The difference this season has been their percentage. After ranking 13th in the NBA last year at 36.2 percent, this time they are shooting just 33.9 percent, good for 24th. Still, no team takes or makes more threes, and the Wizards will be charged with stopping them.

The Wizards know the Rockets' three-point shooting prowess well. Houston has made at least 12 threes in the last seven meetings between the teams. Four times in that span, they have hit 15 threes or more. No team has done that more often against the Wizards since the start of the 2015-16 season. Considering they play each other only twice a year as members of different conferences, that is telling.

Ariza is also familiar with what the Rockets are capable of. After leaving Washington in free agency in the summer of 2014, he signed with Houston and spent four seasons there before joining the Suns this past summer. He was a key cog in the Rockets' 65-win team last season, as they fell one win short of the NBA Finals.

The Wizards and Rockets also saw each other less than a month ago in Washington. The Wizards pulled off a 135-131 victory in overtime, one of their best wins of the season, even with Houston off to a disappointing start. 

Chris Paul didn't play in that game, but James Harden dropped 54 points and Eric Gordon and Clint Capela were a handful. John Wall had 36 points and 11 assists and Bradley Beal put in 32 points, as well as some timely defense down the stretch on Harden. He helped force several of Harden's 11 turnovers.

Now comes the rematch, this time with the Rockets fresh off four straight wins and with Paul set to play. It won't be easy beating Houston twice in one season, something they haven't done as a franchise since 1988-89. Perhaps Ariza can help make the difference.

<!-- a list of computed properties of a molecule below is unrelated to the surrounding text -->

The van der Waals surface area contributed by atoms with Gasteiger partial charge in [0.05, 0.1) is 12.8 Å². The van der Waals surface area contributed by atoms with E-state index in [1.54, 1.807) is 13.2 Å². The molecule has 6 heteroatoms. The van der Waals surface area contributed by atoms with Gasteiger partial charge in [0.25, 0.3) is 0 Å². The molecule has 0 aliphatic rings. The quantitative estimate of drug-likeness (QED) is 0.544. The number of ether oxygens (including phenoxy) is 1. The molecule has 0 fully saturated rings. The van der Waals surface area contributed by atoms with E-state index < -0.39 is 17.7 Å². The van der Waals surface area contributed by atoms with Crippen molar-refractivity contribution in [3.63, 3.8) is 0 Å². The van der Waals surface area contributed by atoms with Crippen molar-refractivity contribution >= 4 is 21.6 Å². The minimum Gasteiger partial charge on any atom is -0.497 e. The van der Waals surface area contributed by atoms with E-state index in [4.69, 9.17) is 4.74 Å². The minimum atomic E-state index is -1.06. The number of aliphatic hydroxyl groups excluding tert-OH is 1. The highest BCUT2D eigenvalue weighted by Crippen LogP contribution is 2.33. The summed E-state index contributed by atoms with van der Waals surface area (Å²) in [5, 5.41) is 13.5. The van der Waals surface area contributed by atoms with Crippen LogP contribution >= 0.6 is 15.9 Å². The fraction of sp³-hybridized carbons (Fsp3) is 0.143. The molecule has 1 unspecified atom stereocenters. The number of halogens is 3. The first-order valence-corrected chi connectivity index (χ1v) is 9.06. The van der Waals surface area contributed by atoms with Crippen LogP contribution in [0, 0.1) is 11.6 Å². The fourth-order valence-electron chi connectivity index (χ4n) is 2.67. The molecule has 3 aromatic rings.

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Dwight Howard shares his first health update since back surgery

Dwight Howard shares his first health update since back surgery

Three weeks removed from back surgery to take care of his nagging gluteal injury, Dwight Howard rejoined the Washington Wizards for their Tuesday night contest with the Atlanta Hawks inside State Farm Arena. 

"Physically, I'm a lot better than I was before the surgery," Howard told NBC Sports Washington's Chris Miller. "The nine games I played, I basically played on one leg. So, you know, I'm just happy that that's out the way and I can rehab and get ready for the second half of the season."

During those nine games, the 33-year-old averaged 12.8 points, 9.2 rebounds, while shooting over 62% from the floor. 

Howard is no stranger to back surgery. In 2012, the then Orlando Magic center underwent a procedure to repair a herniated disk which ended his season and took him out of Summer Olympics (London) participation. 

The veteran now deals with a slow recovery process before returning to basketball activities. 

Right now, the only I can do for rehab is just walk. Anybody who has had back surgery, they understand that. You know, for the first month and a half, you can't lift weights. You can't run. You can't do anything but basically walk. 

Howard plans to remain in Atlanta for rehab. Three weeks ago, Washington said it would re-evaluate Howard after two or three months. 

"Every day I try to sit down, and you know, spend at least an hour visualizing, you know, getting healthy, but also returning to the court."